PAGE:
After a couple days at Matterhorn, we drove down towards Montrose to Centennial RV Park and Campground and by campground, they mean that they have 3 grassy tent sites. Full hook ups and laundry. The Mr even got the satellite up and working. In fact, he got lots of practice finding the satellite signals since the crazy wind blew the tripod over. But practice makes perfect and since then, we’ve been working the HD-DVR.

Two nights was just enough at the RV park. 5 loads of laundry. 4 hours of work. I always like the hook ups, but the Mr can only take a few days of the trailer park feel. It was just a short drive up to Black Canyon of The Gunnison National Park. It’s sort of a dark, mini grand canyon. Getting into our spot at the campground was a little hairy. It’s technically a pull through, but not very wide or level. We’re balanced at a crazy pitch and had to use all of the blocks to get one side high enough. The space is wide enough for our mini slide, is very green and teeming with wildlife – birds, chipmunks and deer. Lucy’s a little slow to notice the deer, but definitely has the scent of the chipmunks and imagines herself quite the hunter.

The Mr kicked off today with The Who on the ipod while I was making breakfast. New Dave Mathews Band in the afternoon as we drove around the rim. Family photo. A good day.


Tuesday, June 9, 2009

97. Arches and Canyonlands National Parks

What can I say? It's spectacular rockitecture.



As much as I would like to stay put, the Mr has kept me pretty active.


We've been hiking and driving and sight seeing and going to town. The Mr has been mountain biking a couple of times. Lucy has been hanging and napping since dogs can't go on any of the trails. In fact, in Canyonlands, dogs aren't even allowed in the car on the dirt roads. We snuck her in and she's getting a little better in the car. She's still a lap bandit and can't not be on me. Apparently, Lucy just doesn't like to ride bitch.


And in return, I annoy her with the camera. It's fun.


I think we're fully into our camping groove. We've fallen into horribly traditional male / female roles. The Mr deals with the outside trailer stuff - the hitch and leveling and stabilizers and the tanks. I've got the inside, domestic donna stuff. I find myself doing most of the cooking, cleaning up, doing the laundry (5 loads yesterday), making the bed. It's strange for us and there is no way it would be ok at home, but for whatever reason, it's working out here. We each have a particular ways of doing things and sometimes, it's just best to stay out of the way. Like I said, it's working out here. When we get back, things WILL go back to normal.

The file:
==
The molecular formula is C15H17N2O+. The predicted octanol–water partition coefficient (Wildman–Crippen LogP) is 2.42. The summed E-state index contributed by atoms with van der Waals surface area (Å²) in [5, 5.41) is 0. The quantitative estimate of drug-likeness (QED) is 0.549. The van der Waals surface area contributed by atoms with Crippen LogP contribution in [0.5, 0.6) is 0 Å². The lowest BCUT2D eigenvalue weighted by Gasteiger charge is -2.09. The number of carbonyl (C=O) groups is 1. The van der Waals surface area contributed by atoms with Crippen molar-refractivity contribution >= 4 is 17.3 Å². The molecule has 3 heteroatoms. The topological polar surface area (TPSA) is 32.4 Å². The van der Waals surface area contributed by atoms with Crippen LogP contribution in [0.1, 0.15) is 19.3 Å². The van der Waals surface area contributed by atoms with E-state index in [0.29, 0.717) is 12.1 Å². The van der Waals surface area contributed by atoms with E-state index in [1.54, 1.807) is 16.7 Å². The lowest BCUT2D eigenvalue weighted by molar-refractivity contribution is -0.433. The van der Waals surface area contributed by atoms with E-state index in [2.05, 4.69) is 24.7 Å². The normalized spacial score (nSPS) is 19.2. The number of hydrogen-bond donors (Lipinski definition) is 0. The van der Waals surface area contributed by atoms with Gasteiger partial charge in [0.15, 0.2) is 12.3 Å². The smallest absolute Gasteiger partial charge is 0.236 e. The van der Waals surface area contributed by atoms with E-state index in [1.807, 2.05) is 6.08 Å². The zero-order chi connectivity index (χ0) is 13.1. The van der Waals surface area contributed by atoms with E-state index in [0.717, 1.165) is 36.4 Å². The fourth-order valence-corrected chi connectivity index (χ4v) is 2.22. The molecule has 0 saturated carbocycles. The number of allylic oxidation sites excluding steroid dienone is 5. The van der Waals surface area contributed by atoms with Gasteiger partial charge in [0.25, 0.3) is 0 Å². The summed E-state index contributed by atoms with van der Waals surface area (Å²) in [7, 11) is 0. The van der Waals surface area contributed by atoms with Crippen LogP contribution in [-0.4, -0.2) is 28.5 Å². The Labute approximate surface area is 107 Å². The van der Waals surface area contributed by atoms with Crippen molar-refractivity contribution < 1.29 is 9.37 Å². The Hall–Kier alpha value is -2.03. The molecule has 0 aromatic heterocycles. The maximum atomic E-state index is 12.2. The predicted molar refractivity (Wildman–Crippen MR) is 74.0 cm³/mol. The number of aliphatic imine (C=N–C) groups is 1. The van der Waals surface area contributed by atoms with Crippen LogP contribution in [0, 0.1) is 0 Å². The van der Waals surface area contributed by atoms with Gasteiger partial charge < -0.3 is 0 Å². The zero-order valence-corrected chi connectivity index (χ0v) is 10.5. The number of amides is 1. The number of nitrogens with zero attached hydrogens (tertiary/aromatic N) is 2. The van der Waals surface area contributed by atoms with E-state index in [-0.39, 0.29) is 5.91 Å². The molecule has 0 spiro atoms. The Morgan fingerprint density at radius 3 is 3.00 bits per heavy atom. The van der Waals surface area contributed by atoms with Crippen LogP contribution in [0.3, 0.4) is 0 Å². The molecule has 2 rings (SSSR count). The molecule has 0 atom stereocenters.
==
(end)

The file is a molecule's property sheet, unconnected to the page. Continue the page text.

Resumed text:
We've spent a little time in Moab. Stocked up at King's Market (like Ralph's), burger and beers at the Moab Brewery, beers at Eddie McStiff's where we had to buy a $4 temperory membership to drink at the bar (in exchange for your membership, they do give you $4 off your meal, but since we weren't eating, I bought an Eddie McStiff's t-shirt instead), thai curry at Singha and a lunch back at Eddie McStiff's where the Mr had a buffalo burger.

Yesterday, while he was riding, I ran a few errands that included a stop at the local yarn shop, Desert Threads. It was ok. I walked in on two women knitting on a couch and had to say hi first. I hate that. Considering that I was the only other person in the store, they were surprisingly indifferent. I was hoping to find some good local yarn, maybe buffalo (they have to do something with the rest of the body; don't they?). They had some local wool, but it was itchy and crunchy. Disappointing, but I did find some buttons for the cardigan I'm working on.

We had planned to head to Mesa Verde this morning, but decided to take another day to work on the leaky tub and defrost the fridge and freezer. Fun stuff. It hasn't been the nicest of days - dark, windy, stormy - so not the worst day to be inside. And on that note, here comes the Mr with my Salty Dog...